5 Ingredients or Fewer

Beet-Cured Salmon

February 26, 2015
2 Ratings
Photo by Mark Weinberg
  • Makes one side of salmon (roughly 1 pound, 10 ounces, since the salmon will lose water weight)
Author Notes

I learned a similar recipe when I was in culinary school. It's fast, easy, and makes for a stunning presentation. —Derek Laughren

What You'll Need
  • one 2-pound side of salmon
  • 1 pound granulated sugar
  • 1 pound kosher salt
  • 3 pounds red beets
  1. Start by cleaning the salmon. Pull out any pin bones using tweezers or needle-nosed pliers and remove any tough cartilage leftover from the fins and belly flap. Carefully cut away any white flesh on the surface of the salmon and skin it. Set the salmon aside.
  2. Cut a piece of cheesecloth large enough to wrap the salmon a couple of times. Mix your sugar and salt in a bowl. Set both aside.
  3. To prepare the beets, cut off the tops and bottoms, then peel them. Using a medium cheese grater, grate the beets. It's best to do this over a sheet tray, newspapers, a flattened cardboard box, or whatever you have handy to avoid staining your counters. Wear gloves to avoid being caught red-handed. Wring or press the beets to remove as much excess juice as possible.
  4. Lay out the prepared cheesecloth over a metal cooling rack placed over a baking tray. Place about half of the grated beets in the center, in the shape of the salmon. Lay about half of the sugar and salt on top of this. Finally, layer the salmon on top of this. Push any excess salt, sugar, and beets up against the sides to make sure the whole bottom and sides of the salmon are covered. Press the remaining sugar and salt over the surface of the salmon. Lay the remaining shredded beets over the top.
  5. Firmly wrap the salmon and its toppings in the cheesecloth, tight enough to keep the seasonings pressed against the flesh, but not so tight that the salmon can't lay flat. Keep the salmon on the wire rack over the sheet tray. Wrap the whole thing tightly in plastic wrap and place it on the lowest shelf in your fridge.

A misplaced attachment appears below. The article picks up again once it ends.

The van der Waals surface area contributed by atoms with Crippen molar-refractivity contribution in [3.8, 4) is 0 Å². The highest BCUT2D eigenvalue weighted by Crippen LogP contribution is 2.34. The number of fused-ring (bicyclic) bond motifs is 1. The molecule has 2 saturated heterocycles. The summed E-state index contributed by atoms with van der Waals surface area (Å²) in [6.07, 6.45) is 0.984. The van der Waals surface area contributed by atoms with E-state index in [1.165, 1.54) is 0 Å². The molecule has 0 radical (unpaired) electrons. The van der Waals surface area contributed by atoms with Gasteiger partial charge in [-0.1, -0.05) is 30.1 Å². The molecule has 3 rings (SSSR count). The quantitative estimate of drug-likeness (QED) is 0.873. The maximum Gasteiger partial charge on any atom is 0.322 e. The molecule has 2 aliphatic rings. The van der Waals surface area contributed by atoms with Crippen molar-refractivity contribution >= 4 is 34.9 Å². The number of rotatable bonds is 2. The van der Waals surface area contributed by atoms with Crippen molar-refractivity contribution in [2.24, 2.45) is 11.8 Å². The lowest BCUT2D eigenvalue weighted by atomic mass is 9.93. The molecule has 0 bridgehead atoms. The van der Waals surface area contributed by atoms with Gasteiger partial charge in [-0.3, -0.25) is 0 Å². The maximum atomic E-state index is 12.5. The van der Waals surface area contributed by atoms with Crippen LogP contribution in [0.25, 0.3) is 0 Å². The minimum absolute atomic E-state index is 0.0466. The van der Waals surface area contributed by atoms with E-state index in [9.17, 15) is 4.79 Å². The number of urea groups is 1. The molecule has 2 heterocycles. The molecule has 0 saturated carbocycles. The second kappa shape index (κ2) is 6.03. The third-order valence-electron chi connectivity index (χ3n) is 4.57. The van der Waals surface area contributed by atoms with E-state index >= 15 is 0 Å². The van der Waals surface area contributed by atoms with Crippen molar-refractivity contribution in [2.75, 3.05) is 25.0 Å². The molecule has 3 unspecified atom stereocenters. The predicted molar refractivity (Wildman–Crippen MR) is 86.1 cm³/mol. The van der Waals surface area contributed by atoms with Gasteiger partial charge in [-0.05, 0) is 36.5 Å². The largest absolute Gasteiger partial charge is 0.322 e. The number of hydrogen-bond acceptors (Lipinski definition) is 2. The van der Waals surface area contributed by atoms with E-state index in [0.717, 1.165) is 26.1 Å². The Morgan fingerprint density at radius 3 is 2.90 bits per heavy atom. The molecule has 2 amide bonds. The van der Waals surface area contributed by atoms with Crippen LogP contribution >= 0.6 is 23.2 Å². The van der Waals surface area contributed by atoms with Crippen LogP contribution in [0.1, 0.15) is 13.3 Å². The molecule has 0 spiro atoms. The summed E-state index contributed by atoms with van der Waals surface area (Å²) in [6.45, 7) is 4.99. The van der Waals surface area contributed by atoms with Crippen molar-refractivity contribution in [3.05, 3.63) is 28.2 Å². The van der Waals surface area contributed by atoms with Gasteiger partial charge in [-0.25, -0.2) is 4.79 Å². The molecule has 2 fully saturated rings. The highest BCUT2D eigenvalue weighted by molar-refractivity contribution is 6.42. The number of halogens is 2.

6. The salmon will need two to three days to cure. Check it daily, draining any fluid that accumulates in the pan. When you're ready to unveil it, cut a small test portion from the tail end to ensure that you have a nice ruby ring around the outside of the salmon and that the flesh tastes salty enough. When you're happy, gently scrape away the beets, salt, and sugar.
  7. To serve it, you can rinse the whole thing gently under cold water, or you can wipe it down with a wet towel. Don't leave the salmon in the cure too long, or it will be too salty, and eventually, tough. When you serve it, shave thin slices off of the salmon and plate it. For a boosted presentation, curl the slices up into rosettes or waves to give the red edges a rippling effect—not that they'll need any dressing up.

See what other Food52ers are saying.

  • Micki Balder
    Micki Balder
  • Derek Laughren
    Derek Laughren
  • Thom
  • Arizona Chef
    Arizona Chef

9 Reviews

Thom October 28, 2015
This came back in a search for vegetarian items. The salmon keeps it from being vegetarian. Can someone take the vegetarian tag off this recipe?
Arizona C. August 23, 2015
Raw beets?
Micki B. May 7, 2015
Does the salmon need to be sushi grade or anything like that?
Derek L. May 7, 2015
Preferably as fresh as possible, but it doesn't need to be anything fancy.
runtothetable May 6, 2015
This looks fantastic. Can't wait to make it. I don't have a scale, any chance you know how many cups are equivalent to a pound of salt and sugar? Thanks!
Derek L. May 7, 2015
That will depend on the grain size of your kosher salt. I measured out Diamond Kosher this morning, and it came to just about three cups. When I measured the sugar, it came out to almost exactly a pint. Hope this helps!
jason May 5, 2015
how long will this keep for in the fridge?
Derek L. May 5, 2015
Technically, it depends on how long you leave it on cure. Curing is a method of preservation. The salt and sugar prevent bacterial growth, so the degree of penetration determines how long it will stay safe to eat. It should last at least a week, no problem. I've eaten it three weeks after curing with this recipe without trouble.
CanadaDan May 8, 2015
Jason, I do my own very similar version of this and FYI it freezes very well. Just let it defrost overnight in the fridge